Bee mortality: ANSES recommends reinforcing European plant protection product regulation and emphasises the need for a multifactorial approach to risks
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News of 31/05/2012
1st of June 2012
Cruiser OSR is a seed-dressing insecticide authorised for oilseed rape cultivation. It contains three active ingredients, including thiamethoxam, a neonicotinoid-class insecticide. The results of a study published recently in the journal Science highlights the harmful effect of sub-lethal doses of thiamethoxam on the ability of forager bees to return to the hive. In this context, ANSES, in conjunction with its European counterpart EFSA, stresses the need to pursue research work in this area. It also calls for changes in the European regulations which would incorporate experiments enabling a better understanding of the sub-lethal effects of exposure to neonicotinoids into the process of plant protection product assessment. It also emphasises the need for a multifactorial approach to the risks in order to effectively counter the bee mortality phenomenon.
ANSES was formally requested by the Ministry of Agriculture on 23 March 2012 to provide scientific and technical support on the possible repercussions of a study published in the journal Science (Henry et al, 2012). This experimental study reports the effects on bees of neonicotinoid seed treatment of nectar-producing crops (i.e. oilseed rape). The study suggests that exposure of bees to sub-lethal doses of thiamethoxam causes a certain number of behavioural impairments, and by altering the bees' ability to return to the hive may contribute to mechanisms which weaken bee colonies.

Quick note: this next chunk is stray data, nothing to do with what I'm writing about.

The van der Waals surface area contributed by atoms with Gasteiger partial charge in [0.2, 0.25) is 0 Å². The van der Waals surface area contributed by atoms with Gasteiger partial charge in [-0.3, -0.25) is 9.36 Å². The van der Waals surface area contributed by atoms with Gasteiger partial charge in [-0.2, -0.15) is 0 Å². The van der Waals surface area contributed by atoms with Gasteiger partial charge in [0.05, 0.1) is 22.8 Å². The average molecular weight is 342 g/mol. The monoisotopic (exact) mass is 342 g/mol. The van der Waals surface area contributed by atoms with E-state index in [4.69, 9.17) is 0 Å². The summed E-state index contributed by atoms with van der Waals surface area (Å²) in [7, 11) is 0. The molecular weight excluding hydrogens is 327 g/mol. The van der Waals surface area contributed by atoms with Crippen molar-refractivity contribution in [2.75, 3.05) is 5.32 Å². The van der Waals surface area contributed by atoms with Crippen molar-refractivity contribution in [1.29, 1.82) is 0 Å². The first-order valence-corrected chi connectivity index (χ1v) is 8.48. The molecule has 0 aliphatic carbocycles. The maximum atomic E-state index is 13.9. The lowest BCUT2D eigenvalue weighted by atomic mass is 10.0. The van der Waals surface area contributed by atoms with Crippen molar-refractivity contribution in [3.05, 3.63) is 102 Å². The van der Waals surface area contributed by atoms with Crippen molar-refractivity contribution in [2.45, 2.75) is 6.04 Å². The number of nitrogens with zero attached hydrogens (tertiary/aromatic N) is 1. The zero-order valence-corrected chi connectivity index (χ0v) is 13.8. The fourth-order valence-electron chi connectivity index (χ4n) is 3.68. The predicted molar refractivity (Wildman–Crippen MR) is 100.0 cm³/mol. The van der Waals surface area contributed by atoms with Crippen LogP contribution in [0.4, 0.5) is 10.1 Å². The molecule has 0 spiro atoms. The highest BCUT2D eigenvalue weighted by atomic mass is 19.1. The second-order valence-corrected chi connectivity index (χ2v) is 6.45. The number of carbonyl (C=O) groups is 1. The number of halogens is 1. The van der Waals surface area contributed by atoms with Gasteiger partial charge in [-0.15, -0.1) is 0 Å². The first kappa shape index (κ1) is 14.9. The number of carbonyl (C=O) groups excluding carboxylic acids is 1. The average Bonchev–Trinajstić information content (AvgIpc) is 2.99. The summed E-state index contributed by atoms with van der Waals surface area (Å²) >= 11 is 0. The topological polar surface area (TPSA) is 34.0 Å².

To effectively carry out its expert assessment, ANSES held a hearing of the study's authors. The Agency also obtained anaylsis results regarding thiamethoxam, clothianidin and nectar sugar concentrations in samples taken at the request of the public authorities from different varieties of oilseed rape treated this spring with Cruiser OSR, so as to compare the levels of exposure used in the experimental study with actual field data. Lastly, the Agency compared the results from the study with all available data, and in particular the data from the Cruiser OSR marketing authorisation application dossier.
Below are the conclusions of this expert assessment, validated by the Agency's Expert Committee on plant protection products:
- The experiment conducted by the authors of the study is based on the monitoring of the return to the hive of individual bees using an RFID microchip technique, an innovative method for studying the behaviour of forager bees exposed to a plant protection product substance. It highlights the harmful effect of a sub-lethal dose of thiamethoxam on forager bees' ability to return to the hive.
- The field data indicate that, under current farming practice conditions, exposure of bees to thiamethoxam via oilseed rape nectar residues (from 0.1 to 0.33 ng/bee according to the analysis results obtained) is lower than the dose used in the experiment (1.34 ng/bee). However, exposure to this dose cannot be totally excluded in certain circumstances.